The powerhouse behind such anthems as “It’s Raining Men,” “Gonna Make You Sweat” and “Everybody Everybody” has survived four decades of clubland. Skipping through disco to house to circuit to EDM, Wash is a dancefloor chameleon. She really should be a Rock and Roll Hall of Famer by now, as she went on to change music history by suing C+C Music Factory and Black Box for not properly crediting her vocals on their chart-topping hits. This led to federal legislation that made vocal credits mandatory on albums and videos.
Her modus operandi
Her early days were spent supporting the late, great gay disco star Sylvester with Izora Armstead (her Two Tons o’ Fun/Weather Girls partner) before becoming the go-to voice for top gay house/circuit DJs aiming to create pre-Miley bangers. “I learned how to attack a song from Sylvester,” she says. “That’s why I have more drama than HBO in one track. I want people to reflect, stop and think when they hear me.”
Wash is a solid five-octave singer, belting out choruses with the love of God and gays behind her. She was trained in classical opera, led gospel choirs and headlined many groundbreaking discos in the 1970s.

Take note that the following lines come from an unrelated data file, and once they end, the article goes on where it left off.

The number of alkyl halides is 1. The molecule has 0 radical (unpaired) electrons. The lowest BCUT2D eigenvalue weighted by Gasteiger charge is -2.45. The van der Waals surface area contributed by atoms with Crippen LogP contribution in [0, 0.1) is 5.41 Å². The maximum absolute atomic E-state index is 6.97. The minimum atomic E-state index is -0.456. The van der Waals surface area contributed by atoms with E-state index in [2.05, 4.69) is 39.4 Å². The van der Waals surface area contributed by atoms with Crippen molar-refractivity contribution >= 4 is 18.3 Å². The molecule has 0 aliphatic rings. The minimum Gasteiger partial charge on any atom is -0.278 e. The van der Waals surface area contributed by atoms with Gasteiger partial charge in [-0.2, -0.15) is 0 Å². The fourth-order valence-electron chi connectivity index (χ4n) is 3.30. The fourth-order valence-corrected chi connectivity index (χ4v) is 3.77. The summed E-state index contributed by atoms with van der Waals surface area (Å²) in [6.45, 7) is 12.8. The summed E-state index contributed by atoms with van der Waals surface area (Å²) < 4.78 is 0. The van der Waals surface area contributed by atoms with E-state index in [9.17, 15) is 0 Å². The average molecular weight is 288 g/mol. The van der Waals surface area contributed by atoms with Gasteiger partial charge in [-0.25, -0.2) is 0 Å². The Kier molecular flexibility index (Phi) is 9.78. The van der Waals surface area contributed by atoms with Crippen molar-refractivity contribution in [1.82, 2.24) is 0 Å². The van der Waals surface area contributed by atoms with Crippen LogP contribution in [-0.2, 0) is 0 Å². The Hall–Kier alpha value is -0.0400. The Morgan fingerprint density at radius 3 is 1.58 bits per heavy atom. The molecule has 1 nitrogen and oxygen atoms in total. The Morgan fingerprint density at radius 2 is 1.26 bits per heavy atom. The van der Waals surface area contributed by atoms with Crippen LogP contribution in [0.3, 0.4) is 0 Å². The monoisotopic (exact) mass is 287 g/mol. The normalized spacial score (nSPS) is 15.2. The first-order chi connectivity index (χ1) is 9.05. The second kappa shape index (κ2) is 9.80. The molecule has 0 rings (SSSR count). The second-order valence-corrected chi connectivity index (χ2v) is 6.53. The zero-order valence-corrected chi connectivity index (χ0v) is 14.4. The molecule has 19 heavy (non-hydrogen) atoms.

On today’s dance scene
“For the longest time, singers have been in the background . . . and DJs were at the front of the bill. I hope it’s changing. Artists with voices [need to] get the play they deserve.”
“Back in the day, when I played at the Paradise Garage [in the 1990s], I was trying to give the community relief because they were so ostracized by the media about AIDS/HIV,” Wash says of the time when she released songs like “Carry On” and “Give It to You.” “The papers called AIDS a gay disease — which was not true. I felt my job was to give [crowds] the happiness that wasn’t outside of the clubs so that they could have the strength to face the realities of the next day.”
More remixes of 2013’s R&B-tinged Something Good album. Her club version of “I’m Not Coming Down” is currently hitting top 10 on the Billboard dance charts (the 60-year-old’s first Billboard hit in more than 20 years). “A remix can’t break your career,” she says, “but if you’re lucky, it can make you.”